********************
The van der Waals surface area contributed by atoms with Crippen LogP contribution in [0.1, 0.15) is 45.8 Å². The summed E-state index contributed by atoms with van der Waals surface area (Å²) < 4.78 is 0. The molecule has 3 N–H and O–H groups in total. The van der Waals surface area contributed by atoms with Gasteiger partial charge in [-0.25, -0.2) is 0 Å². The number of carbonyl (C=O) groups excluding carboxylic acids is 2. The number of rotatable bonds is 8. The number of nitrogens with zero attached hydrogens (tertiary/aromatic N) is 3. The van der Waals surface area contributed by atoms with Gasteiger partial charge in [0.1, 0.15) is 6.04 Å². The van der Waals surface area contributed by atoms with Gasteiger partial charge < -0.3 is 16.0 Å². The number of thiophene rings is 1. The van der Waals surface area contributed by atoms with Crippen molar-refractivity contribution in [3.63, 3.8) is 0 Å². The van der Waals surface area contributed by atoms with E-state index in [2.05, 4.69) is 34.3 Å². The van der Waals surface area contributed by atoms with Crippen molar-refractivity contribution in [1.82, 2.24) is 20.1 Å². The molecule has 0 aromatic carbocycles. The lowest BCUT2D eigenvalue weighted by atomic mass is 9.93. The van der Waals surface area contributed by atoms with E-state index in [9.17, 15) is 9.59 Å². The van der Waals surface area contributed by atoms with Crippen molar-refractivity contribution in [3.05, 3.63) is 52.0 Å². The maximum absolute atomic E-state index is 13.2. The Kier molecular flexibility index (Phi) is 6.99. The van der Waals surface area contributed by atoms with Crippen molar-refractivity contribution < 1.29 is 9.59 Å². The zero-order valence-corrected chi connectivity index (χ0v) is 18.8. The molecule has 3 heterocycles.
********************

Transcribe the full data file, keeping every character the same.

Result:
The van der Waals surface area contributed by atoms with Crippen LogP contribution in [0.1, 0.15) is 45.8 Å². The summed E-state index contributed by atoms with van der Waals surface area (Å²) < 4.78 is 0. The molecule has 3 N–H and O–H groups in total. The van der Waals surface area contributed by atoms with Gasteiger partial charge in [-0.25, -0.2) is 0 Å². The number of carbonyl (C=O) groups excluding carboxylic acids is 2. The number of rotatable bonds is 8. The number of nitrogens with zero attached hydrogens (tertiary/aromatic N) is 3. The van der Waals surface area contributed by atoms with Gasteiger partial charge in [0.1, 0.15) is 6.04 Å². The van der Waals surface area contributed by atoms with Gasteiger partial charge < -0.3 is 16.0 Å². The number of thiophene rings is 1. The van der Waals surface area contributed by atoms with Crippen molar-refractivity contribution in [3.63, 3.8) is 0 Å². The van der Waals surface area contributed by atoms with E-state index in [2.05, 4.69) is 34.3 Å². The van der Waals surface area contributed by atoms with Crippen molar-refractivity contribution in [1.82, 2.24) is 20.1 Å². The molecule has 0 aromatic carbocycles. The lowest BCUT2D eigenvalue weighted by atomic mass is 9.93. The van der Waals surface area contributed by atoms with E-state index in [9.17, 15) is 9.59 Å². The van der Waals surface area contributed by atoms with Crippen molar-refractivity contribution in [3.05, 3.63) is 52.0 Å². The maximum absolute atomic E-state index is 13.2. The Kier molecular flexibility index (Phi) is 6.99. The van der Waals surface area contributed by atoms with Crippen molar-refractivity contribution < 1.29 is 9.59 Å². The zero-order valence-corrected chi connectivity index (χ0v) is 18.8. The molecule has 3 heterocycles.